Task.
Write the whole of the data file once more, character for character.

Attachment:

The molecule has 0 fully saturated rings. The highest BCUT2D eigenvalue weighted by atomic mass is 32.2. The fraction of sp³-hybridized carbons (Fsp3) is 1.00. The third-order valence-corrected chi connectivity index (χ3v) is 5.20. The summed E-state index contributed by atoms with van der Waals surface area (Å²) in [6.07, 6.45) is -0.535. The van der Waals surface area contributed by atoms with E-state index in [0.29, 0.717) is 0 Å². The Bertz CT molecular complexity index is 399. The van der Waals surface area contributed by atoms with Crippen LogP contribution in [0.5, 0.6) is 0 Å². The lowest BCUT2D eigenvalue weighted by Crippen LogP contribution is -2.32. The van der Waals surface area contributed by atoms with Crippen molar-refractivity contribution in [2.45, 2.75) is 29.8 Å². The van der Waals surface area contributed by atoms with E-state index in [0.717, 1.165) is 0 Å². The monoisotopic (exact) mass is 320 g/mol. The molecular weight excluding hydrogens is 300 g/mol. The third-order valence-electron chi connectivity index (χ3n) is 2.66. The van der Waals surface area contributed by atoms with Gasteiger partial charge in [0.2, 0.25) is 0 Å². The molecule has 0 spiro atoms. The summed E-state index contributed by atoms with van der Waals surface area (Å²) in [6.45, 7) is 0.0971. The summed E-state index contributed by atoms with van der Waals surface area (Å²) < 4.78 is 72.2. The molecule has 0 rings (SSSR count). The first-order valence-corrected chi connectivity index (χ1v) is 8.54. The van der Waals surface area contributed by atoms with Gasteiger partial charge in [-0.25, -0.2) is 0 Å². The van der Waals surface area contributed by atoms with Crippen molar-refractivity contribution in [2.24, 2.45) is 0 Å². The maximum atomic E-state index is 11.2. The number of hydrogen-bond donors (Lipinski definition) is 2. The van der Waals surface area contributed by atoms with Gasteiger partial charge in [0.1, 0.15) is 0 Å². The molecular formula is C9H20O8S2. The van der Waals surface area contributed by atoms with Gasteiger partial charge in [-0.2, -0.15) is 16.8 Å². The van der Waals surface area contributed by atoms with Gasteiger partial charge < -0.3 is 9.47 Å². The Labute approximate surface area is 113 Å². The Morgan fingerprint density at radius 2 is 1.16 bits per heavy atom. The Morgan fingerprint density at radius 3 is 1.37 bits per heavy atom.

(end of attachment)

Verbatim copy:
The molecule has 0 fully saturated rings. The highest BCUT2D eigenvalue weighted by atomic mass is 32.2. The fraction of sp³-hybridized carbons (Fsp3) is 1.00. The third-order valence-corrected chi connectivity index (χ3v) is 5.20. The summed E-state index contributed by atoms with van der Waals surface area (Å²) in [6.07, 6.45) is -0.535. The van der Waals surface area contributed by atoms with E-state index in [0.29, 0.717) is 0 Å². The Bertz CT molecular complexity index is 399. The van der Waals surface area contributed by atoms with Crippen LogP contribution in [0.5, 0.6) is 0 Å². The lowest BCUT2D eigenvalue weighted by Crippen LogP contribution is -2.32. The van der Waals surface area contributed by atoms with Crippen molar-refractivity contribution in [2.45, 2.75) is 29.8 Å². The van der Waals surface area contributed by atoms with E-state index in [0.717, 1.165) is 0 Å². The monoisotopic (exact) mass is 320 g/mol. The molecular weight excluding hydrogens is 300 g/mol. The third-order valence-electron chi connectivity index (χ3n) is 2.66. The van der Waals surface area contributed by atoms with Gasteiger partial charge in [0.2, 0.25) is 0 Å². The molecule has 0 spiro atoms. The summed E-state index contributed by atoms with van der Waals surface area (Å²) in [6.45, 7) is 0.0971. The summed E-state index contributed by atoms with van der Waals surface area (Å²) < 4.78 is 72.2. The molecule has 0 rings (SSSR count). The first-order valence-corrected chi connectivity index (χ1v) is 8.54. The van der Waals surface area contributed by atoms with Gasteiger partial charge in [-0.25, -0.2) is 0 Å². The van der Waals surface area contributed by atoms with Crippen molar-refractivity contribution in [2.24, 2.45) is 0 Å². The maximum atomic E-state index is 11.2. The number of hydrogen-bond donors (Lipinski definition) is 2. The van der Waals surface area contributed by atoms with Gasteiger partial charge in [0.1, 0.15) is 0 Å². The molecular formula is C9H20O8S2. The van der Waals surface area contributed by atoms with Gasteiger partial charge in [-0.2, -0.15) is 16.8 Å². The van der Waals surface area contributed by atoms with Gasteiger partial charge < -0.3 is 9.47 Å². The Labute approximate surface area is 113 Å². The Morgan fingerprint density at radius 2 is 1.16 bits per heavy atom. The Morgan fingerprint density at radius 3 is 1.37 bits per heavy atom.